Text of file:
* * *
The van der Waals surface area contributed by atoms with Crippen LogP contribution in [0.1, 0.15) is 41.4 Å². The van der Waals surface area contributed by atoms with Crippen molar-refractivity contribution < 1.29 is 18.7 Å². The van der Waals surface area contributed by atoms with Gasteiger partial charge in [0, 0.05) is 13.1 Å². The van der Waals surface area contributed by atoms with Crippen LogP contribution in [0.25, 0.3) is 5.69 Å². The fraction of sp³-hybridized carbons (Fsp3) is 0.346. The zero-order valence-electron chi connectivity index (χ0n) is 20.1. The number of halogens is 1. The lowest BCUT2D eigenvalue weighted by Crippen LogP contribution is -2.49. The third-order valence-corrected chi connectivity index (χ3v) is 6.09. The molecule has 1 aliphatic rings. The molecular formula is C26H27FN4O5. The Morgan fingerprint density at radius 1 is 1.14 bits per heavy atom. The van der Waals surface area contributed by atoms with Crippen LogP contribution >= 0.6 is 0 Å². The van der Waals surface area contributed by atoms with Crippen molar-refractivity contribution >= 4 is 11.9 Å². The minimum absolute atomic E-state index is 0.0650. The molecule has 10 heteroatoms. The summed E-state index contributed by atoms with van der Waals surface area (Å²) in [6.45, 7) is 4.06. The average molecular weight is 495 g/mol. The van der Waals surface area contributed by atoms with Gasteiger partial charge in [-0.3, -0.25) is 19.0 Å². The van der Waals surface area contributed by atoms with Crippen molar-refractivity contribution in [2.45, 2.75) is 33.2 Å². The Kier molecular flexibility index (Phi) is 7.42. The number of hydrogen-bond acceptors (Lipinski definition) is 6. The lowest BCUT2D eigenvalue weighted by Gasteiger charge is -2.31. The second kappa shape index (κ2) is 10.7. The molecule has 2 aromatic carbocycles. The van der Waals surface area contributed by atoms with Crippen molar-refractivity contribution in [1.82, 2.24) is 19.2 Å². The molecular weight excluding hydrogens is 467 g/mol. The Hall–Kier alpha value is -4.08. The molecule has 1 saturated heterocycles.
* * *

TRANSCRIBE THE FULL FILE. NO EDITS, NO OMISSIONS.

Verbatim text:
The van der Waals surface area contributed by atoms with Crippen LogP contribution in [0.1, 0.15) is 41.4 Å². The van der Waals surface area contributed by atoms with Crippen molar-refractivity contribution < 1.29 is 18.7 Å². The van der Waals surface area contributed by atoms with Gasteiger partial charge in [0, 0.05) is 13.1 Å². The van der Waals surface area contributed by atoms with Crippen LogP contribution in [0.25, 0.3) is 5.69 Å². The fraction of sp³-hybridized carbons (Fsp3) is 0.346. The zero-order valence-electron chi connectivity index (χ0n) is 20.1. The number of halogens is 1. The lowest BCUT2D eigenvalue weighted by Crippen LogP contribution is -2.49. The third-order valence-corrected chi connectivity index (χ3v) is 6.09. The molecule has 1 aliphatic rings. The molecular formula is C26H27FN4O5. The Morgan fingerprint density at radius 1 is 1.14 bits per heavy atom. The van der Waals surface area contributed by atoms with Crippen LogP contribution >= 0.6 is 0 Å². The van der Waals surface area contributed by atoms with Crippen molar-refractivity contribution >= 4 is 11.9 Å². The minimum absolute atomic E-state index is 0.0650. The molecule has 10 heteroatoms. The summed E-state index contributed by atoms with van der Waals surface area (Å²) in [6.45, 7) is 4.06. The average molecular weight is 495 g/mol. The van der Waals surface area contributed by atoms with Gasteiger partial charge in [-0.3, -0.25) is 19.0 Å². The van der Waals surface area contributed by atoms with Crippen molar-refractivity contribution in [2.45, 2.75) is 33.2 Å². The Kier molecular flexibility index (Phi) is 7.42. The number of hydrogen-bond acceptors (Lipinski definition) is 6. The lowest BCUT2D eigenvalue weighted by Gasteiger charge is -2.31. The second kappa shape index (κ2) is 10.7. The molecule has 2 aromatic carbocycles. The van der Waals surface area contributed by atoms with Crippen molar-refractivity contribution in [1.82, 2.24) is 19.2 Å². The molecular weight excluding hydrogens is 467 g/mol. The Hall–Kier alpha value is -4.08. The molecule has 1 saturated heterocycles.